You are here: HomeNews20220629 › As The Floods Subside The Salvos Rise

As the floods subside, the Salvos rise

As the floods subside, the Salvos rise

As the floods subside, the Salvos rise

29 June 2022

The team working from The Salvation Army Emergency Services (SAES) Winnebago distributing relief for people affected by the recent floods.

By Cliff Worthing

“The reality is that people impacted by the recent floods in Northern NSW will be forgotten as the news cycle moves on,” said Captain Philip Sutcliffe, Northern Rivers Corps Officer.

The Salvos are doing their best to ensure they aren’t forgotten and getting help recovering from the devastating events.

The Northern Rivers and Tweed Heads corps are heavily involved in reaching out to those affected, listening to their stories, providing physical needs and being present in the various communities to follow up and refer to available help.

“For me, I can try to understand and feel for them and discuss their options,” said Aleasha Yaxley, Ministry Assistant/Community Engagement Worker at Tweed Heads Corps. “I just be compassionate, check we have ticked all the boxes to make sure they have all the available supports and feel connected, especially if they are on their own.”

The Salvos team that worked closely to help meet people’s needs.

Many families affected by the Lismore floods now live in motel rooms near Coolangatta and Tweed Heads. They can’t cook in their rooms, they are away from their community supports, they have lost cars, and funds aren’t meeting their needs, so they come to the Salvos to get food and clothing and chat about their circumstances.

“We had one couple who were so happy to sleep under the cross [when the corps was an evacuation centre],” Aleasha said. “I think it gave them so much peace.” She spoke of another person, who came to Australia as a three-year-old, needing help with paperwork so he could access government support.

Mobile volunteers

The Northern Rivers Corps has access to a Salvation Army Emergency Services (SAES) Winnebago. Salvo workers drive it to areas isolated from supports to provide emotional support and information and address physical needs. Philip explained that teams of up to 10 volunteers travel with the Winnebago. Some stay with the van while others doorknock to check in with residents and refer them to help if needed.

“We still have people coming to the outreach van and haven’t applied for any assistance four months after the floods,” Philip said. They are telling outreach workers that it has taken that long to get into the headspace to deal with it and start working through recovery logistics. Based on previous flood recoveries, some people still access help for the first time over two years after the event.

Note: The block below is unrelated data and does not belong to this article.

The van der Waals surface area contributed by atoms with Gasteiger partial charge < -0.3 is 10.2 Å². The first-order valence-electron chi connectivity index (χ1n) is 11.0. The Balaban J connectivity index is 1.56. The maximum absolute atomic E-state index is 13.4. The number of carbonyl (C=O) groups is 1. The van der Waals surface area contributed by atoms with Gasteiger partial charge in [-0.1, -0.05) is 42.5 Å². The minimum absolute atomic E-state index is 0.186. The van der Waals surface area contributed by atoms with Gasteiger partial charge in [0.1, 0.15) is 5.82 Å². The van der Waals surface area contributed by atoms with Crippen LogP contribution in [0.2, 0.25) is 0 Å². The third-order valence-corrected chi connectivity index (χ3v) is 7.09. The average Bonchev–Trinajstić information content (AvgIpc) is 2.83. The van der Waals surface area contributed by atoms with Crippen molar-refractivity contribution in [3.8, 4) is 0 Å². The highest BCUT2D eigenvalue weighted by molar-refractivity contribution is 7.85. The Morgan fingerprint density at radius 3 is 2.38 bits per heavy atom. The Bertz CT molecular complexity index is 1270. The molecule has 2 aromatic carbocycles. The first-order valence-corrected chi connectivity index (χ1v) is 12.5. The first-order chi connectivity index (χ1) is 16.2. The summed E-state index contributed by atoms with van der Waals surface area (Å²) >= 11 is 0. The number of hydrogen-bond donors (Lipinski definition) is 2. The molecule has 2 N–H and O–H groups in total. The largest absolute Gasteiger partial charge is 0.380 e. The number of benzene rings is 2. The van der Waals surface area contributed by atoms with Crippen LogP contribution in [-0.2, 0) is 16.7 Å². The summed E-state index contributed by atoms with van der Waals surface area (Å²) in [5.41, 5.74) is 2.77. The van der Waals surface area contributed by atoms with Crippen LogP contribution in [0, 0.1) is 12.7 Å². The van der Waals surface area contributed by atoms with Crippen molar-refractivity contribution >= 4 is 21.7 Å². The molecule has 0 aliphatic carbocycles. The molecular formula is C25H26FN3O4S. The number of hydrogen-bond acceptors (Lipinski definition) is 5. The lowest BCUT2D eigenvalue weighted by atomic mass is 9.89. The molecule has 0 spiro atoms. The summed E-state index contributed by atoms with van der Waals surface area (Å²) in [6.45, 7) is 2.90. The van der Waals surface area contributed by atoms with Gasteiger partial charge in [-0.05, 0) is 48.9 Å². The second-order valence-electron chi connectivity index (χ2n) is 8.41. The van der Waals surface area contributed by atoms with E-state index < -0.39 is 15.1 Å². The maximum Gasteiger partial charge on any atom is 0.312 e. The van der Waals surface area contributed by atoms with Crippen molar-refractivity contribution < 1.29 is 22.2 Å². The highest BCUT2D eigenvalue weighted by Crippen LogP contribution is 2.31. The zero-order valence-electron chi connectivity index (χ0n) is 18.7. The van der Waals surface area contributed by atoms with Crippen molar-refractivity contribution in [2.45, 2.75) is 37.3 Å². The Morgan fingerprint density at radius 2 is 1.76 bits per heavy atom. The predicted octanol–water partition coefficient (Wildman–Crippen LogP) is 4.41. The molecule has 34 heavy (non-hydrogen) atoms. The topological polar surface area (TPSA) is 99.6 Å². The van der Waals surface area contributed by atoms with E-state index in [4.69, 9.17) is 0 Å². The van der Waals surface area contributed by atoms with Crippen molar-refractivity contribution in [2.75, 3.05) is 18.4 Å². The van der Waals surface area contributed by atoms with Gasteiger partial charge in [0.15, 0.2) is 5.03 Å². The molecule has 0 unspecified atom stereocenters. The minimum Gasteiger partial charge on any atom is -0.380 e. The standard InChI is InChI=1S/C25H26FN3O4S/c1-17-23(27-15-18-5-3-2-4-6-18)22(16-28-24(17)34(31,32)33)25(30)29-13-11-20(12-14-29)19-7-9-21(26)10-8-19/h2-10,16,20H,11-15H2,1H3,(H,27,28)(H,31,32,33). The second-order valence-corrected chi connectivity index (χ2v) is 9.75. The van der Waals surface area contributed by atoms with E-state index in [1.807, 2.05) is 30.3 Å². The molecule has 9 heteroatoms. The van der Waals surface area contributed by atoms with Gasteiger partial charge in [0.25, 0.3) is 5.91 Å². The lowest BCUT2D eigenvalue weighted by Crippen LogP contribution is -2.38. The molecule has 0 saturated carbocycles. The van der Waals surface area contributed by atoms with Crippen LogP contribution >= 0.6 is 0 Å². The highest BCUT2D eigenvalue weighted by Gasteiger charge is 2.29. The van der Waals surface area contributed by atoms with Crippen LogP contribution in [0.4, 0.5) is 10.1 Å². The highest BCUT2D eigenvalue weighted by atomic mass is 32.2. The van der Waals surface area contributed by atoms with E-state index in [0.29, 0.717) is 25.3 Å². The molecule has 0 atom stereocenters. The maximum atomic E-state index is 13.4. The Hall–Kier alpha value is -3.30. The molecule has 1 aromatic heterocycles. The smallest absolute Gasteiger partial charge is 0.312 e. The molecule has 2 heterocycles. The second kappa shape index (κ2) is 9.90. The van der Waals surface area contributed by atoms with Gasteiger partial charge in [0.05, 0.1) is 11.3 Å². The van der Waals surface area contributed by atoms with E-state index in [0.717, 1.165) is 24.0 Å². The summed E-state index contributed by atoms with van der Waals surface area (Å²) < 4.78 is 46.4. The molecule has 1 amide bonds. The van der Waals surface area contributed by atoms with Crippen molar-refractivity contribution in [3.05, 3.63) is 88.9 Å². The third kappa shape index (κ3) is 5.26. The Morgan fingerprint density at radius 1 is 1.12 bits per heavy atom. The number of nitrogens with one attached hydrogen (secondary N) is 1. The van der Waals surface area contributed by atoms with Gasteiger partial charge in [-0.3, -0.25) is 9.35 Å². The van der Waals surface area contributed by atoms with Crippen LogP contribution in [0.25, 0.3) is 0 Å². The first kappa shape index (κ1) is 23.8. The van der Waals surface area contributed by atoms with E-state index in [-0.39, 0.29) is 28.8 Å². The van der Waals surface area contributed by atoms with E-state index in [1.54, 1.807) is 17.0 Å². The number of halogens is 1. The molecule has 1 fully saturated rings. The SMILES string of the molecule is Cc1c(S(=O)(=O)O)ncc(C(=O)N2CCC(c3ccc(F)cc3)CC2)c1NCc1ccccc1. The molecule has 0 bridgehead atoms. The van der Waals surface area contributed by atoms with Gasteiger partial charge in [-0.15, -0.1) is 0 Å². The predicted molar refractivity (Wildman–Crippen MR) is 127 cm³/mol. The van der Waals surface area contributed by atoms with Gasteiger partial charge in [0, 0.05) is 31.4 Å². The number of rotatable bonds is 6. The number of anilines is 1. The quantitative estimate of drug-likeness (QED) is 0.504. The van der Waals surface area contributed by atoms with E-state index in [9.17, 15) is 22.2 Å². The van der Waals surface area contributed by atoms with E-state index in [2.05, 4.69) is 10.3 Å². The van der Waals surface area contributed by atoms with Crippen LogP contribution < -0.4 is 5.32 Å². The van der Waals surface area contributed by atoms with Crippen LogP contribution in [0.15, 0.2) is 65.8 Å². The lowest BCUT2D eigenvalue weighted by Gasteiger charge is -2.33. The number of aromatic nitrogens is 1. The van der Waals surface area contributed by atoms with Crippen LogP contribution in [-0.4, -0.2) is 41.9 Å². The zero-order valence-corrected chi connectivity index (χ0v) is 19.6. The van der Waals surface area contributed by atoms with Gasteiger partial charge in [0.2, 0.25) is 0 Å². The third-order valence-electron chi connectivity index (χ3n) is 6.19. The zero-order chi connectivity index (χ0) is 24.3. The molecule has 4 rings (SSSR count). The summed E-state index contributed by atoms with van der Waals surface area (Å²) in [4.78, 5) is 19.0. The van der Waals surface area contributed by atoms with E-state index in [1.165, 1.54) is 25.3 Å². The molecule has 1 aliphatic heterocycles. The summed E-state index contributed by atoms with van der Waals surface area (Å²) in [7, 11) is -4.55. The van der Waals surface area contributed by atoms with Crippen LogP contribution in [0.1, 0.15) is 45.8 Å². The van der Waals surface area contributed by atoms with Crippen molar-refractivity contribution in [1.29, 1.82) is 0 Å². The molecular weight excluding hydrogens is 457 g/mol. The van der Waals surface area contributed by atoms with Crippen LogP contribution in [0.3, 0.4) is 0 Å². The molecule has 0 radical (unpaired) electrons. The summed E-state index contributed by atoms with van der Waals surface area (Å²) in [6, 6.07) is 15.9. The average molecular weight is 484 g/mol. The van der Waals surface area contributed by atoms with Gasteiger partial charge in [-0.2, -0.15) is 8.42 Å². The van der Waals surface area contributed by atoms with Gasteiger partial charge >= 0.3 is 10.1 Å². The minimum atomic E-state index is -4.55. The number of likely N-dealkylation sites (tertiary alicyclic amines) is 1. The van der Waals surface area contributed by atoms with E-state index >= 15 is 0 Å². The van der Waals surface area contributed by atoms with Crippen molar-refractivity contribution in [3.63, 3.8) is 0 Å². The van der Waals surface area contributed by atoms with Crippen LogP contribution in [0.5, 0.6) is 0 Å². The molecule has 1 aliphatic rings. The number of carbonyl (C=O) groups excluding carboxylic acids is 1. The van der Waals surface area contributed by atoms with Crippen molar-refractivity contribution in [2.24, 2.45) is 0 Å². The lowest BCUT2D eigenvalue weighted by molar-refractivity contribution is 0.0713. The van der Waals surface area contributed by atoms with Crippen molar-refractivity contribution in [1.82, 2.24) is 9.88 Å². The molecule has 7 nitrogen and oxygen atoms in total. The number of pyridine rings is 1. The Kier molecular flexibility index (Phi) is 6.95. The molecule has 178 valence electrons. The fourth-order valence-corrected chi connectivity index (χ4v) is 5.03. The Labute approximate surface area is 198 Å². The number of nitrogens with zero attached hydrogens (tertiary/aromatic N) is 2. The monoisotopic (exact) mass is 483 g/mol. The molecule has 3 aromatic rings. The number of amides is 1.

“The response has been overwhelming because the size and scale of devastation is huge,” Philip said. He explained that over 4300 properties were damaged just in Lismore and well over 10,000 in the Northern Rivers region. “Dealing with all the damage, the memories and trying to literally rebuild their lives is emotionally draining for everyone.”

Any time it rains, people become nervous. Many have anxiety about being rescued from rooftops. Some talk about nightmares of hearing neighbours screaming for help; others dream of floodwaters rising to their chins. There is ongoing trauma of deciding where to live, dealing with the cold of winter, and living in a tent pitched inside their damaged home. Philip explained that some businesses are still repaying loans from the 2013 flood and can’t see how they can continue after being destroyed again.

“The support the community needs now will still be needed in five years’ time,” Philip said. The government has provided extra funding and mental health support, but no one is sure how long it will continue. “What does our response look like when we have no more money to give out? This is a big discussion now. How do we help build resilience? What is possible for the Salvos?”

Philip said he is keen on mission trips. “We need visitors to help out, listen and sit alongside those affected,” he said. “We often forget how important that can be. We need visitors to spend money to help the economy, too, and show they [Lismore residents] aren’t forgotten.

“The needs are always greater than we can deliver, but we have been in the Lismore region for 130 years, and we are part of the long-term recovery.”

 

 

 

 

 

 

 

Comments

No comments yet - be the first.

Leave a Comment


- Will not be published

Email me follow-up comments

Note: Your comment requires approval before being published.

Default avatarWould you like to add a personal image? Visit gravatar.com to get your own free gravatar, a globally-recognized avatar. Once setup, your personal image will be attached every time you comment.